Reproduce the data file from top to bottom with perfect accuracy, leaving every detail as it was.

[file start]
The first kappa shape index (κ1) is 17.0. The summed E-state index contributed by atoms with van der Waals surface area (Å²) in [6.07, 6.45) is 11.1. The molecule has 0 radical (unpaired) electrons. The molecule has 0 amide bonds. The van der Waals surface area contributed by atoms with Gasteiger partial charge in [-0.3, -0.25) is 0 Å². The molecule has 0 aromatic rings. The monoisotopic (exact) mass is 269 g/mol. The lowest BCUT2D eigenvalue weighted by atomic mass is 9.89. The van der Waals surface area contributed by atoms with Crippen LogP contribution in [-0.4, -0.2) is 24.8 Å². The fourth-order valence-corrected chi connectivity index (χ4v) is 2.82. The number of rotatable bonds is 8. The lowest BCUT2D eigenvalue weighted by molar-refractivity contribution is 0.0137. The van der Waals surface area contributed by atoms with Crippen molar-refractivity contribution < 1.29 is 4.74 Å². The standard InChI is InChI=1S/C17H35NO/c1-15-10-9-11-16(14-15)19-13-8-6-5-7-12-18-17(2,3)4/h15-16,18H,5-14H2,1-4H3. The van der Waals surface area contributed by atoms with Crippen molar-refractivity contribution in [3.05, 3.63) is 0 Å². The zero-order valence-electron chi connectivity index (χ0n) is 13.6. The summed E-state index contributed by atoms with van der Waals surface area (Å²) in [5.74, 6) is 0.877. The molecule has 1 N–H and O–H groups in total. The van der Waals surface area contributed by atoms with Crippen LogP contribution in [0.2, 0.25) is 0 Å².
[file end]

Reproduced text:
The first kappa shape index (κ1) is 17.0. The summed E-state index contributed by atoms with van der Waals surface area (Å²) in [6.07, 6.45) is 11.1. The molecule has 0 radical (unpaired) electrons. The molecule has 0 amide bonds. The van der Waals surface area contributed by atoms with Gasteiger partial charge in [-0.3, -0.25) is 0 Å². The molecule has 0 aromatic rings. The monoisotopic (exact) mass is 269 g/mol. The lowest BCUT2D eigenvalue weighted by atomic mass is 9.89. The van der Waals surface area contributed by atoms with Crippen LogP contribution in [-0.4, -0.2) is 24.8 Å². The fourth-order valence-corrected chi connectivity index (χ4v) is 2.82. The number of rotatable bonds is 8. The lowest BCUT2D eigenvalue weighted by molar-refractivity contribution is 0.0137. The van der Waals surface area contributed by atoms with Crippen molar-refractivity contribution < 1.29 is 4.74 Å². The standard InChI is InChI=1S/C17H35NO/c1-15-10-9-11-16(14-15)19-13-8-6-5-7-12-18-17(2,3)4/h15-16,18H,5-14H2,1-4H3. The van der Waals surface area contributed by atoms with Crippen molar-refractivity contribution in [3.05, 3.63) is 0 Å². The zero-order valence-electron chi connectivity index (χ0n) is 13.6. The summed E-state index contributed by atoms with van der Waals surface area (Å²) in [5.74, 6) is 0.877. The molecule has 1 N–H and O–H groups in total. The van der Waals surface area contributed by atoms with Crippen LogP contribution in [0.2, 0.25) is 0 Å².